Right outside of Manizales, Colombia, in the heart of the Eje Cafetero, or coffee triangle region, there is a small family-owned specialty coffee farm named Tío Conejo. Their coffee experience is perfect – if you are passionate about coffee and want to meet passionate growers. You will enjoy fresh aromas while learning more about the process from a more in-depth perspective.
When my family came to visit Colombia, I wanted to take them on an authentic and sustainable tour of a coffee farm because they love coffee and agriculture; Tío Conejo was a great match!
Our day began in the city of Manizales. Ivanov, one of the founders of Tío Conejo, picked us up in the morning. We all appreciated the private transportation that came with the tour. On the way, Ivanov, told us a little bit about the farm’s history. During the drive, he stopped to treat us to his favorite locally made Colombian buñuelos. As we drove out of the city and into countryside, the landscape changed from a dull concrete gray to a vibrant green.
When we arrived at the farm, we were greeted by Efrain and Johana. They had coffee (of course), and fresh orange juice waiting. We all took a seat on their porch which had sweeping views of the farm. As we chatted with Efrain, we were grateful for his and Ivanov’s fluent English. It would help us to understand all the details of the tour our poor Spanish couldn’t quite catch. They asked us a little about what we were most interested in regarding the coffee process. Then, they personalized the tour to our interests.
As we sipped their specialty coffee which had been grown all around us, Efrain gave a detailed lecture on the history of coffee cultivation. We learned about the different families of coffee and the basic production methods for speciality, organic, and commercial coffee. He answered each question thoughtfully. His expertise and love for his work was clear. They grow high quality varietals like Red or Yellow Caturra, Tabi, and even Geisha.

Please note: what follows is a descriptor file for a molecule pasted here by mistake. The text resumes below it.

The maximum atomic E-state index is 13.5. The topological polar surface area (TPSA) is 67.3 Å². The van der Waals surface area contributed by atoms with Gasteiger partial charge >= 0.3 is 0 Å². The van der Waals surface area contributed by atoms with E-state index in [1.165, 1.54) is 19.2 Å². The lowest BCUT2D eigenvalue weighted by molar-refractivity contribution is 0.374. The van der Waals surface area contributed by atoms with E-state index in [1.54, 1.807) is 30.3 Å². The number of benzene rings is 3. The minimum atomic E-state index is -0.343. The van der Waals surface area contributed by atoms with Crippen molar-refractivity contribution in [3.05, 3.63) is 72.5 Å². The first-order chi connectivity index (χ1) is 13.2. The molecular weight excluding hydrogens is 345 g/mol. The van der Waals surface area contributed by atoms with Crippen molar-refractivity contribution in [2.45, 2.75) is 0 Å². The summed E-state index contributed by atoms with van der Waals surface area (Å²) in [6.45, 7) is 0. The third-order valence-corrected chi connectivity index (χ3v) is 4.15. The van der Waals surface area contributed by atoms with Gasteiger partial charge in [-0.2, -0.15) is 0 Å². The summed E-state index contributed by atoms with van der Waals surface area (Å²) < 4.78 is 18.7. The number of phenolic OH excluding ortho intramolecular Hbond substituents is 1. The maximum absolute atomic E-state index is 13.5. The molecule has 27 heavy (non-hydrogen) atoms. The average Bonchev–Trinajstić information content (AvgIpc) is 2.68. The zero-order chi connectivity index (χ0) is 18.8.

Sustainability at Tío Conejo
After the lecture, we sat down to a traditional Colombian lunch beautifully prepared by Johana. During lunch, we learned about Tío Conejo’s focus on sustainability.
Efrain’s genuine care for his employees shone through as he told us about wanting to raise the minimum standard of living for coffee farm workers. Tío Conejo believes in providing fair wages and benefits like healthcare and education. We discovered that all their employees receive workers compensation and retirement plans.
After lunch, we began our hands-on tour of the farm. Efrain walked with us through the coffee plants. He knew every square foot of the property. As we wandered higher up the hillsides, Efrain explained in detail the process of planting, growing, and harvesting coffee. The process takes more than two years of patience and diligence from the time when the young plant is introduced.
We observed each step, from planting the seeds, nurturing the soil, washing, fermenting, drying, packing, and shipping. In addition to the informational lesson, we also experienced the beauty of the lush coffee landscape. The unique vegetation, butterflies, and flowers were worthy of their own tour!
Accommodations at Tío Conejo
When it started to rain, I was glad I had worn hiking boots and a rain jacket, and I was especially thankful Efrain was prepared, and offered all of us high-quality ponchos to wear. We took shelter in one of the farm’s buildings as we waited for the rain shower to slow. The building we were in was for hosting guests. The rooms are rustic but authentic to the Colombian tradition and architecture. If we had more time, it would have been lovely to spend the night for the complete experience.
After the tour, Efrain drove us back to Manizales in his classic Jeep Willy. We ended the day with not only our minds full of detailed information about coffee but also with a deeper understanding of the industry we are part of, as consumers.
I highly recommend this tour to any visitors of the coffee region who wants to support local coffee growers and learn more about the origin of the coffee in their daily cups.
Socially-conscious tours of local coffee farms – like this one, can be found on our itineraries page.
From the travel journal of Ashley Peak: Ashley Peak is a writer, adventurer, and educator. Ashley left her home in Washington state for a teaching job in Colombia and spent 2 years exploring South America and falling in love with Latin American culture. In addition, she has traveled extensively in North America, Europe, and Africa. She writes for travelers seeking authentic and meaningful experiences and is currently based out of Spokane, WA.